North Korea may be turning to the shadowy internet currency bitcoin to get around increasingly intrusive U.S.-led sanctions barring its access to the world banking system and fund its missile and nuclear programs, financial experts warn.
A recent private intelligence study detailed how the North Korean hackers have dramatically ramped up a bitcoin "mining" operation, and analysts say Pyongyang may be bent on using the elusive digital currency as a way to undermine U.S.-led efforts to financially isolate the regime of Kim Jong-un.
"North Korea using these technologies is not exactly a loophole to the sanctions -- that could be overstating the power of bitcoin itself," Yaya Fanusie, a former CIA counterterrorism analyst, told The Washington Times. "But you have a cat-and-mouse game evolving, and this is just the type of emerging technology that the [U.S. intelligence community] needs to develop expertise to understand."
Mr. Fanusie noted that, despite its reputation, bitcoin transactions can still be tracked by international authorities.
But a second former U.S. intelligence official told The Times on Monday that the digital currency did present major new challenges for American officials seeking to cut off North Korea's money taps.
"We're good at tracking traditional banking, but bitcoin is not a Swiss bank," said the former official, who spoke only on condition of anonymity. The U.S., he said, should not underestimate the North's increasing hacking and online sophistication.
The bitcoin speculation comes amid rising tensions in the region, with the North Korean foreign minister telling reporters in New York that President Trump's increasingly tough rhetoric and military moves amounted to a "declaration of war."
Recorded Future, a private cybersecurity firm, issued a report last week that identified what it said was a major effort by the cash-strapped regime to subvert financial sanctions.
Under persistent U.S. prodding, the U.N. Security Council last month unanimously banned North Korea from exporting coal, iron, lead and seafood worth about a third of its total income from trade. Permanent Council members Russia and China -- North Korea's neighbor and main trading partner -- backed the resolution.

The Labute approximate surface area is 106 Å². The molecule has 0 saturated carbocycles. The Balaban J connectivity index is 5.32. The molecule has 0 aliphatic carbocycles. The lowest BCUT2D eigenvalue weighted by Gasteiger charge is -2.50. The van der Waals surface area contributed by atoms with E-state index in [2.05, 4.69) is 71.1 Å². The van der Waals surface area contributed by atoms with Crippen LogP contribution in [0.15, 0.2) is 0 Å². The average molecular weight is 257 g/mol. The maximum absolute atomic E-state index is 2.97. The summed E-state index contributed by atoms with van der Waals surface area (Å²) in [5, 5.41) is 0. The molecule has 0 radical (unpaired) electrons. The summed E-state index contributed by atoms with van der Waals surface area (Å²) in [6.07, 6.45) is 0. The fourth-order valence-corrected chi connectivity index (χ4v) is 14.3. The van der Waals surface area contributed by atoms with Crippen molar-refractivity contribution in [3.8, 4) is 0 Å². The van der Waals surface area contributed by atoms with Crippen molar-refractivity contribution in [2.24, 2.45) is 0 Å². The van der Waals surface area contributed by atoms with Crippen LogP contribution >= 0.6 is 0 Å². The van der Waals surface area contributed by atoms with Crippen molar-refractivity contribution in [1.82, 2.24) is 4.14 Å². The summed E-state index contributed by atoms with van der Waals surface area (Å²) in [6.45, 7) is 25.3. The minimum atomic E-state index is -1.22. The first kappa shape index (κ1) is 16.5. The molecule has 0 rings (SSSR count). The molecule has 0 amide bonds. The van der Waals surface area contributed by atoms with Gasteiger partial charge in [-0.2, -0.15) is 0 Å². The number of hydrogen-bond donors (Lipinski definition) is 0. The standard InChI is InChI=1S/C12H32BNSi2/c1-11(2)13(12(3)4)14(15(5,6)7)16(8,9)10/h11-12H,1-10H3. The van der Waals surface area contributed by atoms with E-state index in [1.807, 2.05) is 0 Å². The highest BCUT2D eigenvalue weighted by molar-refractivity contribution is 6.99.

Some U.S. officials subsequently griped that Beijing, which is widely considered to be Pyongyang's main source of cash, may avoid actually imposing the new sanctions. But the Trump administration last week announced a new agreement with China to effectively halt all financial transactions between North Korean entities and Chinese banks.
Finance analysts now fear that Pyongyang has begun using hard-to-trace digital currencies to generate cash and buy goods. It's still unclear how the sanctions on traditional banking channels would affect bitcoin. According to the Recorded Future report, North Korea witnessed "a dramatic spike in activity from May 17 to July 3" related to a bitcoin "mining" operation.
Recorded Future's director of strategic threat development, Priscilla Moriuchi, told Voice of America in an interview, "Before then, I haven't seen any activity indicating that [the North Koreans] were interested in bitcoin."
A former NSA threat analyst, Ms. Moriuchi added that the North's suspected bitcoin activity is thus far tiny -- roughly $100,000 -- but the potential exists for the cryptocurrency to generate major income.
The effort is likely being run by North Korea's military or intelligence, or at least conducted with their knowledge, she added. The massive amount of internet bandwidth needed for the detected bitcoin activity would have been noticed by Pyongyang.
A creation of the digital age that reflects the libertarian impulses of much of the online community, bitcoins were launched in 2009 by a mysterious figure named Satoshi Nakamoto, who has never publicly come forward. Many analysts have suggested that he never existed.
The currency's unique power comes from its independence from any individual government or central bank overseer. Unlike regular money, digital or cryptocurrencies are not connected to banks or governments and allow anonymous purchases or money exchanges completely outside the realm of banks, credit card firms or other third parties. Instead, the coins exist because users "mine" them by lending their computing power to verify other users' transactions.
Mr. Fanusie, who currently oversees the Foundation for Defense of Democracies' Center on Sanctions and Illicit Finance analysis team, is also credited with analyzing the first verifiable instance of a terrorist organization attempting to use bitcoin to raise funds.
He said North Korea's long track record for seeking cash and new assets through illicit activity, including the drug trade, counterfeiting or other smuggling, means bitcoin was a logical next step.
"We are really talking about experimentation," Mr. Fanusie said. "The [bitcoin technology] is still so nascent, state and nonstate actors are looking for ways to exploit it."
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